Heroes Unsung


Words & Music by Steve Siler

© 2002 Word Music, Inc. / Fifty States Music

heroesunsungHEROES UNSUNG: Download your copy today

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Healing’s Slow to Come: our response to suicide grief

1343629037_www.radionetplus.ru_20Healing’s slow to come
from this chaos of the heart

~ Lyrics from Chaos of the Heart

At Music for the Soul, our team has been prayerfully reading and re-posting various blogs and articles written in response to the very tragic loss of Rick Warren’s son, who took his own life through suicide.

Al Hsu, with Christianity Today, recently wrote in his article, “Even without knowing why someone chose to take his own life, survivors can experience God’s comfort and healing.”

At Music for the Soul we understand that the journey between those two points – questioning or understanding why to experiencing that comfort and healing – can be a long and treacherous path when it comes to losing a loved one to suicide.

Lyrics from the song, How Could You, capture a piece of that journey:

What kind of God would let this happen?
How could you be so unfair?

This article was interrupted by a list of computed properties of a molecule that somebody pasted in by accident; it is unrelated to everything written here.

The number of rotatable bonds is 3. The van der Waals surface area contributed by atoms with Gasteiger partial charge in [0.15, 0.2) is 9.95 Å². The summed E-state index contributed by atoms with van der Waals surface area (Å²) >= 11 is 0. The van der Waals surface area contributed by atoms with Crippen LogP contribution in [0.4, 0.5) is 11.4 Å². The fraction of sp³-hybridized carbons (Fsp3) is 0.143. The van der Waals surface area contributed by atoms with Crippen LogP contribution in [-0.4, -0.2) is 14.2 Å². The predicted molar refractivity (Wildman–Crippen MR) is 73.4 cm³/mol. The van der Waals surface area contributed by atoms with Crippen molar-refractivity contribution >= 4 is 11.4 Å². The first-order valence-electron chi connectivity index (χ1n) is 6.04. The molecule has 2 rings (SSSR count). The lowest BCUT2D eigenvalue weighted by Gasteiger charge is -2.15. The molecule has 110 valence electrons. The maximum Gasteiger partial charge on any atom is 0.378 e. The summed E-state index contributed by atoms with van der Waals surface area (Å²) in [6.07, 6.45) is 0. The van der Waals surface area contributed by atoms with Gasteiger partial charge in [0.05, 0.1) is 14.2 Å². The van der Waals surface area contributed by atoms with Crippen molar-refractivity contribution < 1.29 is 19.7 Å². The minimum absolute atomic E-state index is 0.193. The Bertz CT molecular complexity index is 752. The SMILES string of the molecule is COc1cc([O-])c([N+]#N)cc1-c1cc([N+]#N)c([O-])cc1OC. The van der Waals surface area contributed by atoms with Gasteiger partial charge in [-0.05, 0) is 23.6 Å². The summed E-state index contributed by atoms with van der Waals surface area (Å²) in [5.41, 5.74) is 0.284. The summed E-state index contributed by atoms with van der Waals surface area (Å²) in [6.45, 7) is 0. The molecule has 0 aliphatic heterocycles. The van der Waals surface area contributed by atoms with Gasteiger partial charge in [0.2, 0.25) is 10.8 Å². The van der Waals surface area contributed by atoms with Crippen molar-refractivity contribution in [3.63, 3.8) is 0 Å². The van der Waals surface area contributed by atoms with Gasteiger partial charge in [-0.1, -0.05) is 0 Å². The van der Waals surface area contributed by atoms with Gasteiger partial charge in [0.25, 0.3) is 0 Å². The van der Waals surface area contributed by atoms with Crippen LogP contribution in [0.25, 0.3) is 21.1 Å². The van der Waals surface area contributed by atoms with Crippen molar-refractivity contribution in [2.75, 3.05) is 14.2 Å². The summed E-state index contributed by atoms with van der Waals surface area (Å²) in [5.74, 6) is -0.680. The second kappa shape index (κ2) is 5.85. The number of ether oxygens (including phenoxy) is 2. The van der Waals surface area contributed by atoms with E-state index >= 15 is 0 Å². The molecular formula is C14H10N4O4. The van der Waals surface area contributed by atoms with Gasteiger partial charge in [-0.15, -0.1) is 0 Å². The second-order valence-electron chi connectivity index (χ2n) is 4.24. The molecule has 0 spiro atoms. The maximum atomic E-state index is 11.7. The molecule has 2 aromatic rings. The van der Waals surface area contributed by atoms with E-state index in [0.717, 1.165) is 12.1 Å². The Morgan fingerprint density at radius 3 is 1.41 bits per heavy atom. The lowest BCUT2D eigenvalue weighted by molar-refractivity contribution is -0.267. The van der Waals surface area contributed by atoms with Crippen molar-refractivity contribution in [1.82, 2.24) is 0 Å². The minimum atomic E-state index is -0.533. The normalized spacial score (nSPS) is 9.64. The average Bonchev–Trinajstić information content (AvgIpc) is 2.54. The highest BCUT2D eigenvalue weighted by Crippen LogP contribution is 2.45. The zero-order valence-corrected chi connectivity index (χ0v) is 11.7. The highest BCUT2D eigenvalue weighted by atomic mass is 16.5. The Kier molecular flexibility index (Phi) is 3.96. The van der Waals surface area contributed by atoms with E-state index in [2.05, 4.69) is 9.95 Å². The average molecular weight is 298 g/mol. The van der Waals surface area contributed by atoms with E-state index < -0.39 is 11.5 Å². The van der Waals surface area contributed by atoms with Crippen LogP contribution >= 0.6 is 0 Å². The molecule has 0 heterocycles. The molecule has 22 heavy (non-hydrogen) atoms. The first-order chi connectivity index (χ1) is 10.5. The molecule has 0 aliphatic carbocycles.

You’re the one whose love
is supposed to be enough
It feels like you don’t even care
I thought that I could trust you

How could you?

I’m the Lord your God who loves you
Your rage is safe with me
I will never leave you
I’ll meet you where you’ll meet me
Tell me everything you’re feeling
You can’t make me turn away

Our hearts go out to those who have been affected by this recent news, to those who struggle with the questions, to those who have experienced or are experiencing what the Warren family and their church are going through right now.

It is our desire at Music for the Soul to offer hope and a safe place at times such as this.

Our resource, Chaos of the Heart, a unique, award-winning CD sensitively captures the wide range of emotions experienced in the family and the church in the aftermath of a suicide.

To download or order a physical copy of this CD today, click here.

Chaos of the Heart offers the hope and assurance of a God who is big enough to handle our honesty when the pain feels unbearable. It also thoughtfully addresses the often-misrepresented issue of the afterlife for one who has taken their life.